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6 Ways to Better Support Women in the Workplace Attract and retain women employees by cultivating a working environment that allows them to thrive.

By Amy Friedrich

entrepreneur daily

This story originally appeared on principal.com

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As women make a swift return to the workforce, even exceeding pre-pandemic levels in February,1 I've been reflecting on my own career. And how the type of support I received hindered or helped me along my journey.

One experience had particular sticking power.

Early in my career, I worked for someone who focused more on my behavior than my work product. She coached me with phrases like, "Be less bubbly," "Stop smiling so much," and "No one will take you seriously if you're laughing at work."

I know her intention was to create a version of me that, in her opinion, had a higher likelihood of being successful. Instead, it made me behave in ways that didn't feel true to who I was. And others noticed. Trying to emulate her very stern look, for example, led to people asking me if something was wrong.

What I learned from that experience is that even if it's an imperfect projection, you must bring your authentic self to work. If you're not true to who you are, then you won't build a healthy culture or be a leader that people want to follow.

It was just one lesson—among many—that shaped how I support others in my current role at Principal Financial Group® and within my community.

As business leaders, we have a chance to rethink and strengthen how we support each other and our employees, so we can all feel comfortable bringing our full selves to work. This is notably important for women, who continue to disproportionately juggle the demands of work and life.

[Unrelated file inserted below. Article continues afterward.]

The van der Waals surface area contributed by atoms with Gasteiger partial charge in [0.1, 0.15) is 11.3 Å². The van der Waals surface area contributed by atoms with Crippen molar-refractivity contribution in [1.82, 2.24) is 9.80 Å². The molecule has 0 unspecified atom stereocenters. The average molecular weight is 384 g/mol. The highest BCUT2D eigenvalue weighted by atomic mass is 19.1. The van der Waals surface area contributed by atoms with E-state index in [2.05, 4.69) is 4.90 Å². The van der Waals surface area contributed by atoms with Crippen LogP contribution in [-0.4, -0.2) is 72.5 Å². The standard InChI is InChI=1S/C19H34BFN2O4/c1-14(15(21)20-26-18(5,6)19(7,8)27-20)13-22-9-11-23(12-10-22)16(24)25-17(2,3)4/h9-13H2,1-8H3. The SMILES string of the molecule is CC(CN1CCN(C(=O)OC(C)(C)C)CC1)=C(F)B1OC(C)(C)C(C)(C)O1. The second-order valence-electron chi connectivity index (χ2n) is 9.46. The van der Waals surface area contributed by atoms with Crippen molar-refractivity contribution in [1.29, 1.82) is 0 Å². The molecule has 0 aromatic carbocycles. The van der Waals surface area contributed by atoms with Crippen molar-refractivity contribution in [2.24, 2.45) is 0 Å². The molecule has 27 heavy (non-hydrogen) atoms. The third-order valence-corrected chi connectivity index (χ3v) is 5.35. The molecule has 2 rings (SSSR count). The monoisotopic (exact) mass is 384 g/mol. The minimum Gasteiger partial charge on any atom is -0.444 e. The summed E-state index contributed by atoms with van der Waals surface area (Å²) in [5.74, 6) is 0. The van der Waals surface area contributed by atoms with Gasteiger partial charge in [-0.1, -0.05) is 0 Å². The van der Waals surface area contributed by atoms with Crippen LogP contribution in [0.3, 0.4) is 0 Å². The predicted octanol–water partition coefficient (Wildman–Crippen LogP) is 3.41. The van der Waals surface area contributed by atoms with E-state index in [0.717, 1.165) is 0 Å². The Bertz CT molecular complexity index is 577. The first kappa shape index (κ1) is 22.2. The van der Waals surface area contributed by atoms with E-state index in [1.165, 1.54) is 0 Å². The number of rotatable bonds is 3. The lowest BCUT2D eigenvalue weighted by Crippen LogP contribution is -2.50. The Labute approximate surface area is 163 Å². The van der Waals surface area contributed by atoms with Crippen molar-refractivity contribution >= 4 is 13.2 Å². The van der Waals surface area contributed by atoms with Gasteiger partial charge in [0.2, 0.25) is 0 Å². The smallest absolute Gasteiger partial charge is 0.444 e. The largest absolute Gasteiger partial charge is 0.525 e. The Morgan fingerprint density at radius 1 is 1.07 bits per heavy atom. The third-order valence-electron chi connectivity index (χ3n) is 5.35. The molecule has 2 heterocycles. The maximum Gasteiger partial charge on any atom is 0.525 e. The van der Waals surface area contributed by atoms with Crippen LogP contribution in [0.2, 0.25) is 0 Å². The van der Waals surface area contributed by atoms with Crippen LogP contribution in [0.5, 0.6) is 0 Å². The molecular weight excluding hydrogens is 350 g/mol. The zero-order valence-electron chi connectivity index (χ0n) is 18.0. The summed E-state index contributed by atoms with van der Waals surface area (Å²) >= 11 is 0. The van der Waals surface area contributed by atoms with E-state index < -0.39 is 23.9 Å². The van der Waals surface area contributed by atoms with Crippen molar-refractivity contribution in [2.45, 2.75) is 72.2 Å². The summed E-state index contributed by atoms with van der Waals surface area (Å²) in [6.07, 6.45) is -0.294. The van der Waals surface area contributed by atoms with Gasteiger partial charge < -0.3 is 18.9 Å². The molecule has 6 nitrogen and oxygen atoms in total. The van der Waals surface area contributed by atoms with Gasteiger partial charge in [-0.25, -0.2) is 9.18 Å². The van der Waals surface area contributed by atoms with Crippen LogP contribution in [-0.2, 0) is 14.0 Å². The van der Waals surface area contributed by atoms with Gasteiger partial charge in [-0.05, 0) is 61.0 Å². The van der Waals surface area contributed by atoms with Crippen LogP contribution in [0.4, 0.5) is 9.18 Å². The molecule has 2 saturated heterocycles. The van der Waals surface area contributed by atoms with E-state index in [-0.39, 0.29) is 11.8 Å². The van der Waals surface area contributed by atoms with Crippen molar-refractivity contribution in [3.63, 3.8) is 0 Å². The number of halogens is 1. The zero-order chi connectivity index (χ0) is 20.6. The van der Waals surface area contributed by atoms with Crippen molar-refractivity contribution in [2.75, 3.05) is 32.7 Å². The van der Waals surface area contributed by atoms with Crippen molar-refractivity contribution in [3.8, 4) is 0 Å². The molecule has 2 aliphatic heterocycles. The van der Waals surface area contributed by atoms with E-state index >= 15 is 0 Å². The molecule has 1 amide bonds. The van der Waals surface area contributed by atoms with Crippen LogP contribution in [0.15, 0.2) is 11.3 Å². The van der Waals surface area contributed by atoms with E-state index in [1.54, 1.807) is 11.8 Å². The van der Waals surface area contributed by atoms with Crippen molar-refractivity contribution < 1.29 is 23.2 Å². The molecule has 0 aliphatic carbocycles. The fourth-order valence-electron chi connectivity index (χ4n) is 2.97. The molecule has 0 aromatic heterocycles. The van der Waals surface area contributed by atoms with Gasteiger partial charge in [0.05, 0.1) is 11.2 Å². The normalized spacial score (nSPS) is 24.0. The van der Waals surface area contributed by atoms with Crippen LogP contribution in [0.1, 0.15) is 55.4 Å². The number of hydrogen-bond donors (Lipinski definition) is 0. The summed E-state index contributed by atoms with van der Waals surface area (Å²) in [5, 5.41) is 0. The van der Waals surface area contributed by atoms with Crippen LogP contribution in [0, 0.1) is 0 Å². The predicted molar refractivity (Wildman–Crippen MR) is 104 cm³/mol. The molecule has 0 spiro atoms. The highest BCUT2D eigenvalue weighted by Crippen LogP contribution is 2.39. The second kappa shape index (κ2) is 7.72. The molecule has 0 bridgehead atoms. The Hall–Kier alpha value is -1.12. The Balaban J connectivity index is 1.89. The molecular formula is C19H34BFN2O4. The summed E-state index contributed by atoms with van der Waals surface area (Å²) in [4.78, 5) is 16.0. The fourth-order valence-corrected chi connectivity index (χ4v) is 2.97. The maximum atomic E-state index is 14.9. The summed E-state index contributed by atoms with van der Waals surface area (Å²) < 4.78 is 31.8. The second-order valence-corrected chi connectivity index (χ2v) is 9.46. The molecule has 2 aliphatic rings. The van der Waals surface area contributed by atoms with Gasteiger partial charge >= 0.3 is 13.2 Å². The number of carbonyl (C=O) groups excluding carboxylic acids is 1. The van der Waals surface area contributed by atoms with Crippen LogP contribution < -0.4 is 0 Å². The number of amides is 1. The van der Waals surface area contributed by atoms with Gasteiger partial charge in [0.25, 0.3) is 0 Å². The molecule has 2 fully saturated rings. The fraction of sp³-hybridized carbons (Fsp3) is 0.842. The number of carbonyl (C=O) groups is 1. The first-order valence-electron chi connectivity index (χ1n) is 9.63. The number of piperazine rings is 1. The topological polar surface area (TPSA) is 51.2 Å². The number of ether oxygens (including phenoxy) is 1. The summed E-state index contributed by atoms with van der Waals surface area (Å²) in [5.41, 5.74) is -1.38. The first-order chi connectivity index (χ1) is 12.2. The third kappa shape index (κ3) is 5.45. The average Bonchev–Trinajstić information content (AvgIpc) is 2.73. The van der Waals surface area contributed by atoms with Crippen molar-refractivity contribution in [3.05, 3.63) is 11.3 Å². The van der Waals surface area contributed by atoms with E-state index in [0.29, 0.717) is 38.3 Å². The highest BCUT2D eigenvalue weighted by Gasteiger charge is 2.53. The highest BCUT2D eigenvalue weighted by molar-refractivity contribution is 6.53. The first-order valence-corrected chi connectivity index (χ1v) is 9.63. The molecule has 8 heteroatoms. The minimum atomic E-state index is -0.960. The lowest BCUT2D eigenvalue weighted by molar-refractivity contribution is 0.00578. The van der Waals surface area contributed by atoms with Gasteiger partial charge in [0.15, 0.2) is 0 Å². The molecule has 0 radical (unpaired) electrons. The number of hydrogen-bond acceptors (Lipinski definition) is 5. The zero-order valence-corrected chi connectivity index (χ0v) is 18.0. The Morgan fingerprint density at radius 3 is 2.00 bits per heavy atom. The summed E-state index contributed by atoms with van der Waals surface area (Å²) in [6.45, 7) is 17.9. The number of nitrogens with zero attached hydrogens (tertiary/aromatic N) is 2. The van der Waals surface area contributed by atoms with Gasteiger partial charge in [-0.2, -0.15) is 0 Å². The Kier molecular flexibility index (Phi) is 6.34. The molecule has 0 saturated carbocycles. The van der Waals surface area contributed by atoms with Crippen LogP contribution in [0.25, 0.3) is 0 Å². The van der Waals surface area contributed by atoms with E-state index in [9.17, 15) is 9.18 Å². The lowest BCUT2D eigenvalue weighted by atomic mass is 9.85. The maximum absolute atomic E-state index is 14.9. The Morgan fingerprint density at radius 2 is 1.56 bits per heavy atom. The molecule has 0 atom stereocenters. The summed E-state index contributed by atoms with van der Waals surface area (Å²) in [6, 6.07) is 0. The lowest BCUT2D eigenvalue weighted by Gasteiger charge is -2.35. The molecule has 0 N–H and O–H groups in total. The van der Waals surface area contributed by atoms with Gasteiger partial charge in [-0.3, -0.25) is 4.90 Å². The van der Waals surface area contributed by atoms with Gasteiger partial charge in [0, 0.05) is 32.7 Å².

By implementing the following six business practices, you can help ensure all your employees feel valued and supported.

1. Set policies that promote flexibility for parents and caregivers.

Sometimes home life bleeds into work life. I've certainly had to play the juggling act of involved parent and business leader. Asking for support during these times shouldn't be taboo.

Creating a safe space for these conversations is especially important for women, who shoulder a disproportionate amount of caregiving responsibilities—an issue exacerbated by the pandemic.

According to The Gender Gap in Financial Health report, funded by Principal® Foundation and conducted by the Financial Health Network, 70% of women with children under age 18 report making a career change because of their parenting responsibilities—reducing their hours, taking a leave of absence, or switching to a less demanding job—compared to 55% of men. As a result, they also experience a higher rate of income loss.

But when women have the flexibility to choose where they do their work, they experience less burnout, are happier in their jobs, and are much less likely to consider leaving their employer, according to a study by McKinsey & Company.

You may hear "policy" and think of a handbook of human resources rules. But I picture it more like a compassionate conversation where your employees feel the emotional investment you have in them as people.

2. Establish boundaries to help prevent burnout.